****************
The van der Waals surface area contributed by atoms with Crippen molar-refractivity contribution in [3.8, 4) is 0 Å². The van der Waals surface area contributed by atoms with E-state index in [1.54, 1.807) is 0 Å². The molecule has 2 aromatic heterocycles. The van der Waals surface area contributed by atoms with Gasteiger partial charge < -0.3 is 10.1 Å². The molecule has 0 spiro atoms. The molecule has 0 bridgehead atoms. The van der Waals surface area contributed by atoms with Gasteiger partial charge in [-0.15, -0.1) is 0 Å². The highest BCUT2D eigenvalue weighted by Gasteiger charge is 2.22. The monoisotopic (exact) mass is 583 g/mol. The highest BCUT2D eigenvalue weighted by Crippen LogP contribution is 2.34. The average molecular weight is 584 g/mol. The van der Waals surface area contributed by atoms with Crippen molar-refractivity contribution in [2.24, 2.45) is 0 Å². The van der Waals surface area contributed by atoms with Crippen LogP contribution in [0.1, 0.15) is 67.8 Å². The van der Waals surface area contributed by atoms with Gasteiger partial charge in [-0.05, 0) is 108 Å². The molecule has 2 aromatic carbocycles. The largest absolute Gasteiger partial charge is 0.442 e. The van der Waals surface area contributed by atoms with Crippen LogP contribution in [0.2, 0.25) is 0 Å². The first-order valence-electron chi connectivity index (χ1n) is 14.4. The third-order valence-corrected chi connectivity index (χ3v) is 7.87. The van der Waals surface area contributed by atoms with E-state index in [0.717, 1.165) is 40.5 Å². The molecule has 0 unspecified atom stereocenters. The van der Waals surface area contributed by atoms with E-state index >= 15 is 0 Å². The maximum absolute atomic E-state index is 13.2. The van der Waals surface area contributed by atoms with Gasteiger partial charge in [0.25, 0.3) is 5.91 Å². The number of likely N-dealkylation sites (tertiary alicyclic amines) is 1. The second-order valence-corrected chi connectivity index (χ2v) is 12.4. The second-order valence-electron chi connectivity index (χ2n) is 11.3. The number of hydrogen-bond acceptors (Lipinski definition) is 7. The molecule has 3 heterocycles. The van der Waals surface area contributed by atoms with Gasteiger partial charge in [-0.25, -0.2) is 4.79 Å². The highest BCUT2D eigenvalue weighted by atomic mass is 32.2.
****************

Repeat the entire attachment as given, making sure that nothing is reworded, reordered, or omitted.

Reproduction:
The van der Waals surface area contributed by atoms with Crippen molar-refractivity contribution in [3.8, 4) is 0 Å². The van der Waals surface area contributed by atoms with E-state index in [1.54, 1.807) is 0 Å². The molecule has 2 aromatic heterocycles. The van der Waals surface area contributed by atoms with Gasteiger partial charge < -0.3 is 10.1 Å². The molecule has 0 spiro atoms. The molecule has 0 bridgehead atoms. The van der Waals surface area contributed by atoms with Gasteiger partial charge in [-0.15, -0.1) is 0 Å². The highest BCUT2D eigenvalue weighted by Gasteiger charge is 2.22. The monoisotopic (exact) mass is 583 g/mol. The highest BCUT2D eigenvalue weighted by Crippen LogP contribution is 2.34. The average molecular weight is 584 g/mol. The van der Waals surface area contributed by atoms with Crippen molar-refractivity contribution in [2.24, 2.45) is 0 Å². The van der Waals surface area contributed by atoms with Crippen LogP contribution in [0.1, 0.15) is 67.8 Å². The van der Waals surface area contributed by atoms with Gasteiger partial charge in [-0.05, 0) is 108 Å². The molecule has 2 aromatic carbocycles. The largest absolute Gasteiger partial charge is 0.442 e. The van der Waals surface area contributed by atoms with Crippen LogP contribution in [0.2, 0.25) is 0 Å². The first-order valence-electron chi connectivity index (χ1n) is 14.4. The third-order valence-corrected chi connectivity index (χ3v) is 7.87. The van der Waals surface area contributed by atoms with E-state index in [0.717, 1.165) is 40.5 Å². The molecule has 0 unspecified atom stereocenters. The van der Waals surface area contributed by atoms with E-state index >= 15 is 0 Å². The maximum absolute atomic E-state index is 13.2. The van der Waals surface area contributed by atoms with Gasteiger partial charge in [0.25, 0.3) is 5.91 Å². The number of likely N-dealkylation sites (tertiary alicyclic amines) is 1. The second-order valence-corrected chi connectivity index (χ2v) is 12.4. The second-order valence-electron chi connectivity index (χ2n) is 11.3. The number of hydrogen-bond acceptors (Lipinski definition) is 7. The molecule has 3 heterocycles. The van der Waals surface area contributed by atoms with Gasteiger partial charge in [-0.25, -0.2) is 4.79 Å². The highest BCUT2D eigenvalue weighted by atomic mass is 32.2.